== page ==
Habitat and Ecology: Behaviour This species is migratory but its movements are not well known (del Hoyo et al. 1996). It breeds in small colonies of 6-20 pairs often with White-winged Terns Chlidonias leucopterus, and although the timing and location of breeding varies considerably depending on water levels, most females lay between late-May and early-June (Johnsgard 1981, del Hoyo et al. 1996). Neighbouring nests are spaced 4-350 m apart (del Hoyo et al. 1996). Birds arrive in the wintering grounds in September (del Hoyo et al. 1996), returning usually in April (del Hoyo et al. 1996), although some small groups remain in the wintering range during the boreal summer (del Hoyo et al. 1996). It is a gregarious species, that occurs in small flocks during migration  (Johnsgard 1981). At other times it occurs in pairs or small groups, with larger flocks of over 100 individuals roosting or feeding together at favoured sites (del Hoyo et al. 1996). Habitat Breeding It breeds in extensive freshwater wetlands in the steppe and forest steppe zones. Suitable habitats include lake shores, river deltas, flooded meadows and grassy bogs along rivers with short grass and sedge vegetation (del Hoyo et al. 1996), and areas of bare mud  (Johnsgard 1981). It is also found on the boggy shores of alkaline ponds  (Johnsgard 1981), and has been observed in rice fields (del Hoyo et al. 1996). Non-breeding During the non-breeding season it occurs in sheltered coastal environments, primarily estuarine and intertidal mudflats, lagoons, creeks and saltworks (del Hoyo et al. 1996). It will also roost on sandy beaches or in shallow lagoons during this season (del Hoyo et al. 1996). Diet Breeding On the breeding grounds its diet consists of small fish, insect larvae and oligochaetes (del Hoyo et al. 1996). Non-breeding On migration and in its wintering range, it feeds on polychaetes, insect larvae and molluscs (del Hoyo et al. 1996). Breeding site The nests of one colony were reported to be sited either on mounds among reeds in shallow water, or in the open, in hollows almost devoid of cover  (Johnsgard 1981). On bare ground the nest is a shallow depression lined with grass (del Hoyo et al. 1996). Those found over water are created from grass stalks and dead leaves  (Johnsgard 1981). They are sometimes found up to 8-12 cm above water that is 25 cm deep (del Hoyo et al. 1996).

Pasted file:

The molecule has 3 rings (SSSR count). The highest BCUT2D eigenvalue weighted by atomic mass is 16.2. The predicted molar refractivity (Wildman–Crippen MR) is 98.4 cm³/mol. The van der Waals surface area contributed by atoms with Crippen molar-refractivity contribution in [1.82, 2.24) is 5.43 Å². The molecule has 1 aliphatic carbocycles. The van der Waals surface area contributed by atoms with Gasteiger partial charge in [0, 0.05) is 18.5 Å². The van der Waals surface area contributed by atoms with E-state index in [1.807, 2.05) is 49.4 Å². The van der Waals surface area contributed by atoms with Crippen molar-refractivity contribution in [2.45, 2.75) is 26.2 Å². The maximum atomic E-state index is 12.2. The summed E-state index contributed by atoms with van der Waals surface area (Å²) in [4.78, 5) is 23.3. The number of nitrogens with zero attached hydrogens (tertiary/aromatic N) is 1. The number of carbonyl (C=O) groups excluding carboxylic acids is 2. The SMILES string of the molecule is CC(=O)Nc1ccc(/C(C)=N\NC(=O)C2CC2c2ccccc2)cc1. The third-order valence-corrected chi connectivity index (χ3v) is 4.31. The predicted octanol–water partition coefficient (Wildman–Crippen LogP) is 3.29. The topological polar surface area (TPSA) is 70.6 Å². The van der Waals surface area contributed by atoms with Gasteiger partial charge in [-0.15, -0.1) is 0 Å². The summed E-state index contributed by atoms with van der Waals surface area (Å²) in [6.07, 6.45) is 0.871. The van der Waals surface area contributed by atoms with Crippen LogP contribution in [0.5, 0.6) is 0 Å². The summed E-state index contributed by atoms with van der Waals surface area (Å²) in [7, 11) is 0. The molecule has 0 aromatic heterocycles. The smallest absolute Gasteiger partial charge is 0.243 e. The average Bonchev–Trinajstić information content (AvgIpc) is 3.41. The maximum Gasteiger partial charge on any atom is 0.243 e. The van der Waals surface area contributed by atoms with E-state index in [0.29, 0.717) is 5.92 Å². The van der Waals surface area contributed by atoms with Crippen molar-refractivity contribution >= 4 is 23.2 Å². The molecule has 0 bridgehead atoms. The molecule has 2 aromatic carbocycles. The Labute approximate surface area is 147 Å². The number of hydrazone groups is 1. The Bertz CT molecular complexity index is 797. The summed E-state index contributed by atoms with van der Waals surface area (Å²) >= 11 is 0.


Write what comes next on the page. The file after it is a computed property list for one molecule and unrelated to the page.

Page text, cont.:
Systems: Terrestrial; Freshwater; Marine
Continuing decline in area, extent and/or quality of habitat: Unknown
Generation Length (years): 5.8
Movement patterns: Full Migrant
Congregatory: Congregatory (and dispersive)

Threats [top]

Major Threat(s): It may be particularly vulnerable to habitat loss in its breeding grounds as a result of the drainage of wetlands for agriculture, or their drying-out as a result of climate change (del Hoyo et al. 1996). It may also be vulnerable to hunting, pollution and other pressures on both the breeding and wintering grounds. Wetland loss and degradation along its migration route is a potential threat, especially in the Yellow Sea where c.40% stage during northward migration (Barter 2002).

Conservation Actions [top]

Conservation Actions: Conservation Actions Underway
CMS Appendix II.The species is included in the action plan for Australian Birds 2010 (Garnett et al. 2011).

Conservation Actions Proposed
Conduct surveys to improve knowledge of breeding and wintering grounds. Regularly monitor the population at important sites on both the breeding and wintering grounds. Oppose developments that threaten key wintering sites.

Citation: BirdLife International. 2012. Limnodromus semipalmatus. The IUCN Red List of Threatened Species 2012: e.T22693351A38294260. . Downloaded on 09 October 2015.
Disclaimer: To make use of this information, please check the <Terms of Use>.
Feedback: If you see any errors or have any questions or suggestions on what is shown on this page, please provide us with feedback so that we can correct or extend the information provided